It won't be as much of a profit as they'll get from professional equipment, but still, there's profit in it.... Nvidia and AMD aren't ignoring the small market space occupied by the high-end gamers.


    If there's going to be a monopoly on the standard, I'd rather it be Microsoft's standard than Creative's. Because at least it would then be possible for other sound card manufacturers to use it.
    Although if an open standard that was actually good (and organised) existed, that would be better. But the problem is open source software usually lacks the organisation necessary to keep updating it, and usually branches off into a bunch of different standards.

    Developers are already using DirectX though. So if Microsoft added hardware accelerated audio as a capability to DirectX (and stuck with it), people will use it.
     
    Last edited: Apr 20, 2012
  10. OP
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    lithos

    lithos Member

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    Nvidia does the same thing..."The Way It's Meant To Be Played", or PhysX, anybody? So does MS with GFWL, Havok, SpeedTree...

    See, this is like EA bitching that Valve had a monopoly on PC digital distribution.

    With either Steam or EAX, there was nothing preventing someone doing something similar. Just that they were too lazy too.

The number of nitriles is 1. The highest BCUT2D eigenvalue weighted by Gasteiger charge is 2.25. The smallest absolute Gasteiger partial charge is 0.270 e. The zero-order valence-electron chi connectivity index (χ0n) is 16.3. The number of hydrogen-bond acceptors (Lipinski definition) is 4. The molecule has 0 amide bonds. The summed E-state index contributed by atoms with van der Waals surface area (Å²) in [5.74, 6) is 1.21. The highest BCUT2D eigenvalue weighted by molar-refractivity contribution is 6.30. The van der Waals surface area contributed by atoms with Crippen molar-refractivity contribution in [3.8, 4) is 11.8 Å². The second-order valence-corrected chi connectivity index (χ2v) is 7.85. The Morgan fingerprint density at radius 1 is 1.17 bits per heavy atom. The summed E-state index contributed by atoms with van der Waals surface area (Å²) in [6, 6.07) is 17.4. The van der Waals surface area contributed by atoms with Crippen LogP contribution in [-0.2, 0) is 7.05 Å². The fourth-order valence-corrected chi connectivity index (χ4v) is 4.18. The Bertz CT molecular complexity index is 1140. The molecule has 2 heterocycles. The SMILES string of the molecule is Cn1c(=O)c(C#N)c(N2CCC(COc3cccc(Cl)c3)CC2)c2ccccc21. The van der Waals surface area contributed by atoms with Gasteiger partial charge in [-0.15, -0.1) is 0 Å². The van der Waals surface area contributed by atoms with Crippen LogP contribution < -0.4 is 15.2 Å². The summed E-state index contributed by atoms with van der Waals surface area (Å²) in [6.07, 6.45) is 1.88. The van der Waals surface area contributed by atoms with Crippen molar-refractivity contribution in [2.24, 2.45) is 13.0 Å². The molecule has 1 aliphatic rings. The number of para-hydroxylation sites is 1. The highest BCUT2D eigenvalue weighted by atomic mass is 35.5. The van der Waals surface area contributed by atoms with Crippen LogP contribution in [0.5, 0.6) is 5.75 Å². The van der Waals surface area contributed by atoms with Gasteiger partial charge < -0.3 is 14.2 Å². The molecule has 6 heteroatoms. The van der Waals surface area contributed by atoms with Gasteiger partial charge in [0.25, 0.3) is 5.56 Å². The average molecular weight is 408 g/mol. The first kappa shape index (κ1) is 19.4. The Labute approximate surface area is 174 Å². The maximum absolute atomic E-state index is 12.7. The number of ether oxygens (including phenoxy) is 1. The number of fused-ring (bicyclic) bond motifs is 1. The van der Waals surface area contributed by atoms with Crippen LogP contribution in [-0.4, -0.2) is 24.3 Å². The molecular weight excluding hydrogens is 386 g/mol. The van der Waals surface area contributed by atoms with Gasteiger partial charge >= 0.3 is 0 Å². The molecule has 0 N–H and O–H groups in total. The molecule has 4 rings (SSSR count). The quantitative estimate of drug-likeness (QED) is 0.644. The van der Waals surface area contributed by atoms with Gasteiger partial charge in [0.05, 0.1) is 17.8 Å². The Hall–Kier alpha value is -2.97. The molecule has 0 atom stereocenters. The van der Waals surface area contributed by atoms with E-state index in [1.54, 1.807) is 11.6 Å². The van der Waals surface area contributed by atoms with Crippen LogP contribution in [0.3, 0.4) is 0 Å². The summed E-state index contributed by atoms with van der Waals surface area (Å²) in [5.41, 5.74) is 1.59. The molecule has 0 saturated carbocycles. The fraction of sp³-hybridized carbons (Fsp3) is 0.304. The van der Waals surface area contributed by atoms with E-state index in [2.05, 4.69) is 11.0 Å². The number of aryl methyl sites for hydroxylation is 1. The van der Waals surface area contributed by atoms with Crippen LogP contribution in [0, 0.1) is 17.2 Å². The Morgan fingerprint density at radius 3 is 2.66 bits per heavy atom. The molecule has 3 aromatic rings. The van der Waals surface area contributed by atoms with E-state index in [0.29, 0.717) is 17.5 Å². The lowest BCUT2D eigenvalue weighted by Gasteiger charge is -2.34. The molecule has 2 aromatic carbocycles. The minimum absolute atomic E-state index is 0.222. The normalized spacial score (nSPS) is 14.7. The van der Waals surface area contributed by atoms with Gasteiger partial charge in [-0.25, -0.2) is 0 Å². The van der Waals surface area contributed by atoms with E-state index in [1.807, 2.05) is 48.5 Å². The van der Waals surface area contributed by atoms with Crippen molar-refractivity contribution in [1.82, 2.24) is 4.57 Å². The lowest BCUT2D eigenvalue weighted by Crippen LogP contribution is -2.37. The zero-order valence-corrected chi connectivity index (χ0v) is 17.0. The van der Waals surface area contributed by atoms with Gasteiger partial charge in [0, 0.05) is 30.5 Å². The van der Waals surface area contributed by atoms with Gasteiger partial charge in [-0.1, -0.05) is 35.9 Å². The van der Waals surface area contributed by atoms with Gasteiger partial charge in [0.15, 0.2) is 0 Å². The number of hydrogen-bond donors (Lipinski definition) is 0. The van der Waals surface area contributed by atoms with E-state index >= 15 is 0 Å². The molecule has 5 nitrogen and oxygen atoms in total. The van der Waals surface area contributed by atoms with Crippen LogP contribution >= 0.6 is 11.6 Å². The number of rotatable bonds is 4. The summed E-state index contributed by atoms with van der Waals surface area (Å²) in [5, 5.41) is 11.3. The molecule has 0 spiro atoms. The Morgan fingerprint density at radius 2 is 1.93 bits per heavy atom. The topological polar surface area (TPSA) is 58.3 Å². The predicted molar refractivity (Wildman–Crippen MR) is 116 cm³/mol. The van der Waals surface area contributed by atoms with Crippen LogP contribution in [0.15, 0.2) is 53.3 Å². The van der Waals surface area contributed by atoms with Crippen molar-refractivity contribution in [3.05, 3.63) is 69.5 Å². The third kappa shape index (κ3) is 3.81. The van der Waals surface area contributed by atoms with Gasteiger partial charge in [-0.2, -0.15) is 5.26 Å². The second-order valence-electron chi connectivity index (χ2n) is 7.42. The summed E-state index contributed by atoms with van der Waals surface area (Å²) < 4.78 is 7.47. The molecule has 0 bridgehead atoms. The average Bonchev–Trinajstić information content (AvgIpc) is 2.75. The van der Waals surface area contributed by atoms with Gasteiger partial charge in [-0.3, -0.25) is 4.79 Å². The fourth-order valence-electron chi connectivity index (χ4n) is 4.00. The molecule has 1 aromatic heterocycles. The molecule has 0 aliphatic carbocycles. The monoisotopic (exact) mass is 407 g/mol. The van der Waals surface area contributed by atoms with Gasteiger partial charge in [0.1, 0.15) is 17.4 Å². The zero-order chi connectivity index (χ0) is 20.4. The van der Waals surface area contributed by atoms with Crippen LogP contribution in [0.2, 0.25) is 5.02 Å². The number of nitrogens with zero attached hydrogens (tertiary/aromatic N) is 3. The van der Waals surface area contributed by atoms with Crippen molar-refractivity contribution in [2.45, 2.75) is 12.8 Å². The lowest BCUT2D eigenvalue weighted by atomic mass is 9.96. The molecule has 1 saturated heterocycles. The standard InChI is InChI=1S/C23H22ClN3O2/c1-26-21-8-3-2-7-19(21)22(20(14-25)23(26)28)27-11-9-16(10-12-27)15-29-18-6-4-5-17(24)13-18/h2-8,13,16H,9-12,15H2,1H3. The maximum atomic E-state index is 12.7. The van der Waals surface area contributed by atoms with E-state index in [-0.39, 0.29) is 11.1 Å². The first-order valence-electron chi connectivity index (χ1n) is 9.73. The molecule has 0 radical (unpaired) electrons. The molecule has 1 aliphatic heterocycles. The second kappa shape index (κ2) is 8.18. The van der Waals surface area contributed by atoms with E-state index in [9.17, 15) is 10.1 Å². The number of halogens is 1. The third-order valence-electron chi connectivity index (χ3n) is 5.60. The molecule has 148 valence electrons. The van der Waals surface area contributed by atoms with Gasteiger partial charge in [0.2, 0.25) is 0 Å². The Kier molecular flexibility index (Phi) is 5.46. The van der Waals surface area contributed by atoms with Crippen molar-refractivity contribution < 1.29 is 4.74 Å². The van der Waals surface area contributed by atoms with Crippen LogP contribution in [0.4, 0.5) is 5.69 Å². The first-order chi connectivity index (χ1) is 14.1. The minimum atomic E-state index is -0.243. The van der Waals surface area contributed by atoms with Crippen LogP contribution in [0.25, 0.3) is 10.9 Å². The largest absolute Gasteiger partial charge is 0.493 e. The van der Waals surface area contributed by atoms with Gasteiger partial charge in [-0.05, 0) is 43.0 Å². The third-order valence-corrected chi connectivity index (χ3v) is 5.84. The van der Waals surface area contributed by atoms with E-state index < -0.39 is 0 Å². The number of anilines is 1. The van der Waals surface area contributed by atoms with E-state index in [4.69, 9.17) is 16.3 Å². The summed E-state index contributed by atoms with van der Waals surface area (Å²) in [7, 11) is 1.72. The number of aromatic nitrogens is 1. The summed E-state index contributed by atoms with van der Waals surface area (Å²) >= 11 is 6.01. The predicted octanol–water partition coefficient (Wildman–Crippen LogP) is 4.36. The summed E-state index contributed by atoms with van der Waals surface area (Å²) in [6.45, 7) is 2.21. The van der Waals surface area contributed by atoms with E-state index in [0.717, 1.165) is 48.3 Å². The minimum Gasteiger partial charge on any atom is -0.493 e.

11. ^catalyst

    ^catalyst Member

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    @bigheadache, I'm telling you if BF4 came out with better positional audio on "sound accelerators" the market would develop overnight.

    Really, all the hard work is done; the chips are made the dacs are ready the research done.

    Someone just needs to fucking make a good sound card connected to a good api / driver and at least one major game engine, preferably one that licenses heavily, pick it up.

    lithos, wanna start a company??
     
  12. OP
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    lithos

    lithos Member

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    Let's do it now!

     
  13. THE D

    THE D Member

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    http://us.store.creative.com/Sound-Blaster-XFi-MB2-Download-only/M/B006GK73K8.htm

    10000 MIPS X-fi,